High blood sugar, known as hyperglycaemia, occurs when blood glucose levels are greater than normal. According to the medical book "Clinical Diagnosis and Treatment Emergency Medicine," severe hyperglycaemia is an emergency requiring medical intervention. Blood sugars greater than 500 ml/dL can occur in diabetic ketoacidosis or in a hyperosmolar hyperglycaemic state. Without treatment, extremely high blood glucose levels can result in death.
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Diabetes is a chronic condition that occurs either because the body does not produce insulin or does not use it effectively. Insulin is a natural hormone produced by the pancreas that controls the level of glucose in the blood. When insulin is not present or effective, the body is unable to break down glucose that the cells need for energy. If the body cannot break down glucose, high blood sugars will result. The buildup of glucose, or hyperglycaemia, will present problems with fluid, electrolyte and acid-base balance.
When blood glucose reaches extreme levels, two conditions to test for are diabetic ketoacidosis, or DKA, and hyperosmolar hyperglycaemic state, or HHS. Both will cause hyperglycemia. Limits set in the medical book "Clinical Practice of Emergency Medicine" indicates that in DKA, the blood glucose can be as high as 600 ml/dL, and with HHS, the blood glucose will be greater than 600 ml/dL. A glucose level over 500 ml/dL may indicate either of these diseases.
DKA is a serious complication of insulin-dependent, or type 1, diabetes. Patients with type 1 diabetes have an absolute insulin deficiency. A patient with DKA can have a blood glucose level as high as 600 mg/dL, with ketones in the urine. Ketones are a waste product produced when the body burns stored fat for energy, which will be excreted in urine. The patient will also complain of increased thirst, increased hunger and increased urination. Because of the fluid and electrolyte imbalances, the patient may experience headaches, nausea, vomiting and fatigue.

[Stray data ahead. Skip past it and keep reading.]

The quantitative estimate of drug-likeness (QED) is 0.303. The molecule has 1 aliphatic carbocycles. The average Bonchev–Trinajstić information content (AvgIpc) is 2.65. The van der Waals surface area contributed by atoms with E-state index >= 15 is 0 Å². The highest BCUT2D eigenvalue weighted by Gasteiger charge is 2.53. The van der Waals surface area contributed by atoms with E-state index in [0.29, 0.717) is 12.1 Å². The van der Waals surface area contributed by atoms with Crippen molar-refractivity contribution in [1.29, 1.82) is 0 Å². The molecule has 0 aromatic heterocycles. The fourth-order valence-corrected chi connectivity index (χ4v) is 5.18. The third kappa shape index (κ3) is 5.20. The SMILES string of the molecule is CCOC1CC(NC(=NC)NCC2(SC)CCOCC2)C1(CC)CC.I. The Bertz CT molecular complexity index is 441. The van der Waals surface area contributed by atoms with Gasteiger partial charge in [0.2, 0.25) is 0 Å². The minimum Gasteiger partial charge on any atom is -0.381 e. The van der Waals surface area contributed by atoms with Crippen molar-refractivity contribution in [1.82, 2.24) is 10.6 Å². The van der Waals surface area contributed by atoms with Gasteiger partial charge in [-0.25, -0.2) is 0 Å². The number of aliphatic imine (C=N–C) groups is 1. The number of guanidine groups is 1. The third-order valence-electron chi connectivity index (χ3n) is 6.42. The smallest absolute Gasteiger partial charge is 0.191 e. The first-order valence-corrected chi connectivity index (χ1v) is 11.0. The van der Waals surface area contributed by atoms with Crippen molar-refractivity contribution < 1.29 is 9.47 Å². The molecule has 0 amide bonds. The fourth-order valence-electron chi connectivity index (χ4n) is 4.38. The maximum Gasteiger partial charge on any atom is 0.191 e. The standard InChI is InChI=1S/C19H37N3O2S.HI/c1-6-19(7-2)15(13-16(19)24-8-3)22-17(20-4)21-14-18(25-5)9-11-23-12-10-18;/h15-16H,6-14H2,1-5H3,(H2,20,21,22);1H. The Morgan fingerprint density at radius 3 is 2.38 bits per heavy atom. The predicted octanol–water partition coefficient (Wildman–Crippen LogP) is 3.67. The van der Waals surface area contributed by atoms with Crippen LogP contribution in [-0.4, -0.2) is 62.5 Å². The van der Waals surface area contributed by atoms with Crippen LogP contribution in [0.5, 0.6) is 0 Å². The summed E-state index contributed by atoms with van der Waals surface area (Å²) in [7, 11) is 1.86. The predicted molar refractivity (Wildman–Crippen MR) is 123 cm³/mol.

HHS defined by "Clinical Practice in Emergency Medicine" is the presence of a blood glucose greater than 600 mg/dL and hypersomolarity greater than 320 mOsm/kg. Osmolarity reflects the concentration of body fluids. High levels of osmolarity indicate dehydration. In HHS, the patient does not have the large amount of ketones lost that the DKA patient has. HHS is more often seen in type 2 diabetes. In addition to the high glucose level, high osmolarity and fewer ketones, the patient with HHS may be drowsy or unresponsive, and seizures can occur.
In DKA, the high blood glucose is caused because the body is not able to produce insulin. The patient will need insulin, fluids and electrolytes to treat the condition. With HHS, the patient will also need insulin to help reduce the blood glucose level, but HHS patients will require significantly more fluid rehydration because of the severe dehydration associated with HHS.
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